"You have to understand, this is an avalanche," Turow says of his onslaught, which he smilingly agrees is indeed "part of my junk mail." "It is no exaggeration," he adds, "to say that there are several requests every day."
Of the scores of tomes he receives (more than 300 of various genres currently occupy space in his downtown office), Turow reads through, reads at, or attempts to read perhaps 50 of them per year, "with the idea that if I like what I read, I'll do it." Relatively few -- around one in 50, he estimates -- get his stamp of approval.
So as to make time for family and his paying pursuits of law and writing, he's long had a system for handling the flood. Friends come first; in general, one blurb per author. And if a book fails to grab him immediately (like, in the first few pages), tough luck.
Sometimes, though, his hands are tied.
"There are certain relationships where, whether I like it or not, I feel like I've gotta say something," he admits. "Now, I think you can put Turow blurbs side by side and the discriminating reader can detect the enthusiasm level."
A small group of mates from his grad school days at Stanford University's Creative Writing Center get special treatment and are excepted entirely from Scott's Rules; he'll blurb them ad nauseam. "As far as I am concerned, lightning could have struck any one of us. It happened to have struck me. This is just part of the redistributive principle, to say nice things about their books. And most of them happen to be good writers."
Those who've aided him professionally are tops, too. "Anybody who helped me along the way in my career, that's it, you're golden," he says. "I'm not gonna read with too critical an eye."
After that, "there's almost nobody."
"Generally speaking," he says, "if you see a blurb by me on a book, it tends to mean that somebody -- the author, the editor, the publisher -- is a friend and got me to read it in the first place."
For Turow, stumbling across unexpected gems is the chief reward of what is otherwise a hugely time-consuming "chore," a burden with which he'd rather not be saddled. Blurbing, he explains, is part of his duty as someone who's made it.
These days, his books virtually sell themselves sans author endorsements. But that wasn't always the case. Way back when, he, too, was a newbie looking for handouts. Therefore, he tries his utmost to give back.
"It's such a terrible, vulnerable experience," says New Yorker scribe and best-selling author Susan Orlean (The Orchid Thief) of a greenhorn's quest for big-shot bons mots. "And usually you're asking people who are more successful than you are, because that's the whole point of asking them. You're asking them to both read your book, like it, and be willing to basically act as a celebrity spokesperson for it. So it's a really vulnerable moment, and the trade is a very crummy arrangement."
By "the trade," Orlean, who decided early on never to blurb friends, is referring to the fact that while established writers may feel the pain of their budding brethren, the empathy isn't always mutual. "The fact is, I don't have unlimited leisure time to read," she says. "And frankly, when I do, I'd kind of like to read the books that I want to read."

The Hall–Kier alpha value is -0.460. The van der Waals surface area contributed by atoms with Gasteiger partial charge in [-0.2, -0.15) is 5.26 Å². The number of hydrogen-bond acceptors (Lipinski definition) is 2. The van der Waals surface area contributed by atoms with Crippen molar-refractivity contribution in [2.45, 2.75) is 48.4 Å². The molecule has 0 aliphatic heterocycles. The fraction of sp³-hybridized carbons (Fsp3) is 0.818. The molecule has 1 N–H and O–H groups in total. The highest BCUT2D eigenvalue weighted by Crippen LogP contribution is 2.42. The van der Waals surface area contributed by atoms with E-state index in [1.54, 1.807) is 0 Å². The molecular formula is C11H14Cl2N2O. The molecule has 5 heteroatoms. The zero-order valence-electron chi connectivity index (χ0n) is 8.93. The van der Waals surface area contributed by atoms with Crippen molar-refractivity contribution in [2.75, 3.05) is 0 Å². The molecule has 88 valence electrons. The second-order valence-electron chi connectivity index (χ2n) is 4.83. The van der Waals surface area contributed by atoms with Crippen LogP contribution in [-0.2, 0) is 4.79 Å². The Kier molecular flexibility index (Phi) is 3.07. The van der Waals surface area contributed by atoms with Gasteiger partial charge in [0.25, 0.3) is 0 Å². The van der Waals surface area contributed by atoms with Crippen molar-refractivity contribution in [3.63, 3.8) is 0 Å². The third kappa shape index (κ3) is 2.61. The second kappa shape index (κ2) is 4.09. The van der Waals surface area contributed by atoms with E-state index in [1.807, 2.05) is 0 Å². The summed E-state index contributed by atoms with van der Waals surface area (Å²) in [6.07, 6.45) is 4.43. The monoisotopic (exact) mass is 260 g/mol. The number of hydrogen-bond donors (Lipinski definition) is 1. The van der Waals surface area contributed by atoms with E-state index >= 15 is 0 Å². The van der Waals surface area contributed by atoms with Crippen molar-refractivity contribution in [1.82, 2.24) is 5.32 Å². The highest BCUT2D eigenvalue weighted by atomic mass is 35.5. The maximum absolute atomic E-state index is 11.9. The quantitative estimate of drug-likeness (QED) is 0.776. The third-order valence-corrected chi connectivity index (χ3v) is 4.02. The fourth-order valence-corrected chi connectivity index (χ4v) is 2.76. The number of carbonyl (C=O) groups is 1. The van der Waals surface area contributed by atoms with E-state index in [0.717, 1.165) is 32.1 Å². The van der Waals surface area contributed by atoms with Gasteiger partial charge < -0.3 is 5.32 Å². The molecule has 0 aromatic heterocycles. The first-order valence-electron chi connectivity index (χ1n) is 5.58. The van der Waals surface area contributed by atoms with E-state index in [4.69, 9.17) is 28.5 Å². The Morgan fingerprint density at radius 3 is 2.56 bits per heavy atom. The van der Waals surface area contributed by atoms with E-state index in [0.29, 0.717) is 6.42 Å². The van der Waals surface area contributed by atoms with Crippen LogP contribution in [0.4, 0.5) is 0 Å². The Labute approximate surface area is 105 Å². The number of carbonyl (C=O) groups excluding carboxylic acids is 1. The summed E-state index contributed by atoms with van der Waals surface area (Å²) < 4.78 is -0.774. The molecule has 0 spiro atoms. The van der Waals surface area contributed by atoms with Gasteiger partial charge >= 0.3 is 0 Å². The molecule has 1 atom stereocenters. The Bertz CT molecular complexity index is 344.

Still, even turndowns get a response, often in the form of a carefully worded letter. She's gotten quite good at those.
"I do try to be very sensitive when it's a first-time author. And [I realize] how much it does mean," she says. "I think if people pick up a book, they're not sure about it and they flip it over and they see blurbs from a couple people they respect, I think they're more likely to buy it."
"Blurbs help when it's the right author talking about the right book," says Random House editor-in-chief Jonathan Karp. With novice works, he says, they're absolutely crucial "because readers have no prior knowledge of the novelist, obviously, so the best way for them to get a sense of whether that writer is on their wavelength is to come across endorsements by writers they admire."
And Karp agrees with Orlean and Turow that back-scratching is simply part of the game, not to mention the right thing to do.
"Everybody has to start somewhere," he says, "and if you ever received a blurb, I think that it is karmic justice to return some. I think that otherwise, you could be accused of selfishness, and the accusation would be just."
Blurbing unbridled, however, can backfire.
"I think it makes you look promiscuous," Orlean says. "Because in a way, it also says, 'I'm important enough to be used as an endorser.' ... But I do also think there's a point at which it becomes embarrassing."
Second-generation bookseller Adam Brent, proprietor of Brent Books and Cards on West Washington, has repeatedly seen blurbs cast their spell on prospective buyers. At a recent book fair, he says, a woman to whom he'd recommended a title then glanced at its cover, which bore a quote from lauded author Alice Sebold (The Lovely Bones). "And she said, 'Oh, I'm reading The Lovely Bones right now, and I think it's fabulous,'" Brent recalls. "So she took it. Sold."
Blurbs, Brent thinks, are a quick and effective way to facilitate browsing in today's glutted marketplace. "You come into my store and there are 5,000 different titles on the subjects that you're looking for, and [customers] want to know which is the best one, which is the most accessible -- things like that," he says. "And it's just another way of helping people make a decision to buy that particular book."
There are, of course, countless clunkers that don't live up to the words that praise them. The moral: Readers cannot and should not live by blurbs alone.
"My advice to readers, in general, is to ignore blurbs," Turow says. "There's too much personal political complication in how these advance comments are secured."
Instead, he offers, read reviews and heed word-of-mouth buzz. In short, arm yourself with substance.
"If you know nothing else about a book and see only blurbs, I would say to most people, 'You don't know anything about that book at that point. Except that somebody had a way to get to Scott Turow.' "Buried by the blurb